Target Field gets "baptized"
The first-ever baseball game was played at Target Field yesterday, as 36,056 fans watched the University of Minnesota Golden Gophers host the Louisiana Tech Bulldogs. The home team lost, however, 9-1. See Minnesota Daily. Some superb detailed photos of that game are posted at baseball-fever.com; hat tip to Mike Zurawski. The Twins' first game at Target Field will be on April 2, in an exhibition contest against the St. Louis Cardinals.
Target Field has generated a whirlwind of excitement among baseball fans, including James Matthes, who committed to sponsoring the Target Field page. Not only that, he submitted three awesome panoramic photos that he took during the recent open house there. In the photo below, note that the gap between the trapezoidal upper deck in right-center field and the parking garage aligns perfectly with the position from which the photo was taken, suggesting that the upper deck on that side extends a bit further out than I had estimated. Many thanks, James, for the sponsorship and for the excellent photos.
By the way, you too can sponsor one of the stadium pages, for just $10 annually, or else just donate a smaller amount. If you've got a blog or other Web site, it would be a great way to publicize it, and if not, you would just feel better inside, contributing to a worthy cause.
Other ballpark news
At ESPN, Rob Neyer wrote that the relocation of the Athletics is being held up by Bud Selig's prolonged effort to line up unanimous approval by MLB owners for such a move. The main problem is that the most eligible destination, San Jose, is in the territory of the San Francisco Giants, who would presumably demand a big compensation if they were to concede those rights. Neyer writes that it would be a 29-1 vote except that "some of the other clubs are afraid of setting a precedent, and also ... the Giants (presumably) have some favors they can call in." Selig met with Athletics officials last Sunday, but no announcements were made. Link via fieldofschemes.com, at which Neil deMause compares this excruciatingly long wait to the process of relocating and finally selling the former Montreal Expos franchise, when they moved to Washington in 2005. Orioles owner Peter Angelos stonewalled year after year, and successfully wrung a big chunk of the television broadcast rights from the Nationals franchise in exchange for his consent.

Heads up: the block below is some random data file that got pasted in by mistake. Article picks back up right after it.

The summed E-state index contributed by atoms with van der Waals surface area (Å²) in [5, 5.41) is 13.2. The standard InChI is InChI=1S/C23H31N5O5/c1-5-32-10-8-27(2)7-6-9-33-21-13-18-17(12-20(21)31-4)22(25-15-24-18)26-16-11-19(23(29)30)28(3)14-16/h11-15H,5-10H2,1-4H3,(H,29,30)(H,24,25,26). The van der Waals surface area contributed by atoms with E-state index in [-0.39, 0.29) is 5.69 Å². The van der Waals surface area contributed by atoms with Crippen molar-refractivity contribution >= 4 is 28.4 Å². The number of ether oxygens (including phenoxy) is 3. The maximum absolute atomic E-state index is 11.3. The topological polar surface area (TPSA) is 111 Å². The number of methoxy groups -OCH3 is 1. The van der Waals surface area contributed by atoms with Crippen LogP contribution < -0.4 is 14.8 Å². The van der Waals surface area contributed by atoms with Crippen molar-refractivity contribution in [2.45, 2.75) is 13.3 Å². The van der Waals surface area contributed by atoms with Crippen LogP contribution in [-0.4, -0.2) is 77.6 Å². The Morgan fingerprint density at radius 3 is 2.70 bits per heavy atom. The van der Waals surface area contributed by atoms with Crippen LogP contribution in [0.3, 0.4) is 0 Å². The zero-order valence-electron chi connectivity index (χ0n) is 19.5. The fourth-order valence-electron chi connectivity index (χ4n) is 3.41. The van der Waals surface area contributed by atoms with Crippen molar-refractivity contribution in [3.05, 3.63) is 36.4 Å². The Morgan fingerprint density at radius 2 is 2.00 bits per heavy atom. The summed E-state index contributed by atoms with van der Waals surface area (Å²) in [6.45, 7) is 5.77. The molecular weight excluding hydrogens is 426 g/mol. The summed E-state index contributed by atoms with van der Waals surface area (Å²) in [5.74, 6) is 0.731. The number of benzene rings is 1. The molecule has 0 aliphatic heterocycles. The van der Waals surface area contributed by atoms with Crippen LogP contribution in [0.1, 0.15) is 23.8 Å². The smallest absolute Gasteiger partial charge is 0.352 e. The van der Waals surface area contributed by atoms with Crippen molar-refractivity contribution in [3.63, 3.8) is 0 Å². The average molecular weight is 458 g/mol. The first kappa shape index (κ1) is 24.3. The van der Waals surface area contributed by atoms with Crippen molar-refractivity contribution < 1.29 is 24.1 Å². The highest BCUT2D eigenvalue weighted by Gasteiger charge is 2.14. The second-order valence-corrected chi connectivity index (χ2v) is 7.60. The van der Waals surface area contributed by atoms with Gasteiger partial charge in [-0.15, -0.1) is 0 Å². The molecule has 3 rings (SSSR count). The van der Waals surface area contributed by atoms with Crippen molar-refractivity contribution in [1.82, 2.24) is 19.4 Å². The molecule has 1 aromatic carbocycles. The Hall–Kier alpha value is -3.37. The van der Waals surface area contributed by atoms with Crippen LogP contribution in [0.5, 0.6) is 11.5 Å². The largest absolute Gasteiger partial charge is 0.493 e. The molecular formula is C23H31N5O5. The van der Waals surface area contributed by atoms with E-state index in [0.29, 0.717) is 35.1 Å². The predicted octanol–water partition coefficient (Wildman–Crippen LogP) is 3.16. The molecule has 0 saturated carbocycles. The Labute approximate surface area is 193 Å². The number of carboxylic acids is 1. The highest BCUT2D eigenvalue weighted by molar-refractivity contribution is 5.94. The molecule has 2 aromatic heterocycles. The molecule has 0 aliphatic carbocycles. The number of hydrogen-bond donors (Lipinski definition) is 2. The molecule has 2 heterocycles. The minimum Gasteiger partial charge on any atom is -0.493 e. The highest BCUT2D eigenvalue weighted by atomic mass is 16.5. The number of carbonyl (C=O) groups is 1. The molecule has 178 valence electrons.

Also at fieldofschemes.com, deMause criticizes the commissioner of Major League Soccer, Don Garber, for threatening Washington, D.C. to get a new stadium built for the D.C. United franchise. You'd think that stadium shakedown routine would get old after a while, but I guess it still works. Frankly, I don't see why RFK Stadium can't be retrofitted somehow to provide a better experience for soccer fans. [Hat tip to Mike Zurawski for both these items.]
Here is a fascinating historical controversy about which I was not aware: Some people think that Hank Greenberg was prevented from breaking Babe Ruth's single-season home run because of anti-semitic prejudices by other ball players. In 1938 he fell two short of The Babe's record with 58, evidently because he would often get pitched around in situations where he might have swung hard for the fences. "Greenberg received many more walks as he chased Ruth in 1938 than he did in the rest of his career." See the New York Times, via Ilya Somin at the Volokh Conspiracy.